Active Ways to Start Conversations, Process, Review & Reflect

Courtesy of Jennifer Stanchfield</a> | Download This Lesson (pdf)

Two weeks ago I submitted the post “Bringing Learning to Life Through Reflection” which explored the use of metaphor in reflection. I mentioned that by using a variety of reflective methods—ranging from group dialogue, active reflection methods, artwork and the use of tangible objects, images, or metaphor—we can help participants view reflection as an exciting and dynamic part of group experience instead of “that boring thing you do after the engaging experiential activity.”

A great way to engage participants in reflective conversation and meet the various learning styles of participants is to invite participants to leave their seats and blend dialogue with movement. Recent brain research makes a strong case for using active experiential methods in therapy education and training. Eric Jensen (1998), author of Teaching with the Brain in Mind, shares research that validates the use of movement and community building activities as integral tools for brain development, and for helping cement lessons. Physical involvement in learning life lessons creates “body memory.” If learners reflect on a lesson about leadership, communication, or physics in an active way, evidence shows that they might retain this type of learning longer and integrate it better into their life and future learning.

I was already getting participants out of their seats by beginning programs with my favorite ice-breaking activities. Then I realized that these activities that work so well at the beginning of a program to initiate dialogue and create connections between group members, make for excellent reflective activities! Think about the active and interactive icebreaker activities you choose to start of a group. Could they be used later to engage participants in reflection?

Some of my favorite ice-breaking activities are also my favorite ways to actively engage groups in processing sessions, or students in reviewing curricular content in the classroom setting. “Concentric Circles” is a perfect example. Years ago my friend and colleague Paul Hutchinson shared Concentric Circles as an icebreaker. It is active, fun, and a fairly non-intimidating start up because each person is asked to converse with partners instead of the whole group. After using it as a warm-up, I realized it could also be a reflective, review, or closing activity (Cain, Cummings, & Stanchfield, 2005, page 76).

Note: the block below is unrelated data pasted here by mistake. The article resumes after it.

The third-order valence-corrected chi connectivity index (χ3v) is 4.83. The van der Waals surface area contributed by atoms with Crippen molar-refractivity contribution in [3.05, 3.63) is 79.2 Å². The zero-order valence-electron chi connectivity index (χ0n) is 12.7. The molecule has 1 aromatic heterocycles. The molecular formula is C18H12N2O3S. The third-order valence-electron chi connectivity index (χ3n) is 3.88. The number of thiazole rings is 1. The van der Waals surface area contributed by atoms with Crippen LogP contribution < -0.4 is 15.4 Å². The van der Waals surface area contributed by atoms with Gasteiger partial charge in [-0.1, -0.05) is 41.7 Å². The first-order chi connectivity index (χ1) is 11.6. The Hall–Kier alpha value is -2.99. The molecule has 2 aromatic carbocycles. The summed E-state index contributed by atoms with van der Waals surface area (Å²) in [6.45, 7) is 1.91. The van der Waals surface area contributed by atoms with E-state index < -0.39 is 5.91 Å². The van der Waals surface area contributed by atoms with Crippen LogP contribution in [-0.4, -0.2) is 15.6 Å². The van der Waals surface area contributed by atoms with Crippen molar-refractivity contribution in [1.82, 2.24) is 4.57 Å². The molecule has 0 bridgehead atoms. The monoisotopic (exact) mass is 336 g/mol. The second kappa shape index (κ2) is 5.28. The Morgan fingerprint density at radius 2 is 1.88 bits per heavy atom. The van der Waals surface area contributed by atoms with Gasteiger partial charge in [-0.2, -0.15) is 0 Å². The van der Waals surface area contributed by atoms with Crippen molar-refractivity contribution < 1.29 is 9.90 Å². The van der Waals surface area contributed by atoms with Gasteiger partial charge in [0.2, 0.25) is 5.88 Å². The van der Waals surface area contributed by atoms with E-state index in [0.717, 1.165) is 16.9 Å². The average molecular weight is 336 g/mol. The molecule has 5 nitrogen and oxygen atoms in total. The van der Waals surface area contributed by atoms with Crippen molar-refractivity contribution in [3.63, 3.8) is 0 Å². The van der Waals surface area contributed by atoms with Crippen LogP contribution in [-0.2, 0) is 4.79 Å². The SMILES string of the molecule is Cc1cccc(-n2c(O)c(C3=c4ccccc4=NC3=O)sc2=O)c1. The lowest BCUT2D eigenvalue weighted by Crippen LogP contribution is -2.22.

Concentric Circles

Facilitation Suggestions:

• Divide the group in half, and have them form two circles with the participants facing each other in an inner circle and an outer circle.

• Ask participants to greet each other by name and have them participate in a cooperative activity together such as “finger fencing,” “gotcha,” or “one-handed shoe tying” (see Karl Rohnke’s and Steve Butler’s Quicksilver Book, or Rohnke’s Funn & Games for creative partner activities).

• After completing the activity, ask participants to share their answers to a “get to know you” question asked by the facilitator (e.g., What is the most unusual food you have ever eaten? What was your favorite vacation? What do you want to get out of today’s program?).

• After a few moments of conversation, invite the inner circle to form new partners by moving four spaces to the left, greeting the other participants they pass. Ask the new partners to greet each other, provide another cooperative activity, and another question to discuss.

• The activity continues with alternating movement between the inside and outside circle, followed by activities and questions.

“Have You Ever…”

Another well-used and appreciated icebreaking activity that I enjoy using is “Have You Ever” (Rohnke & Butler, 1995). This activity establishes commonalities within the group.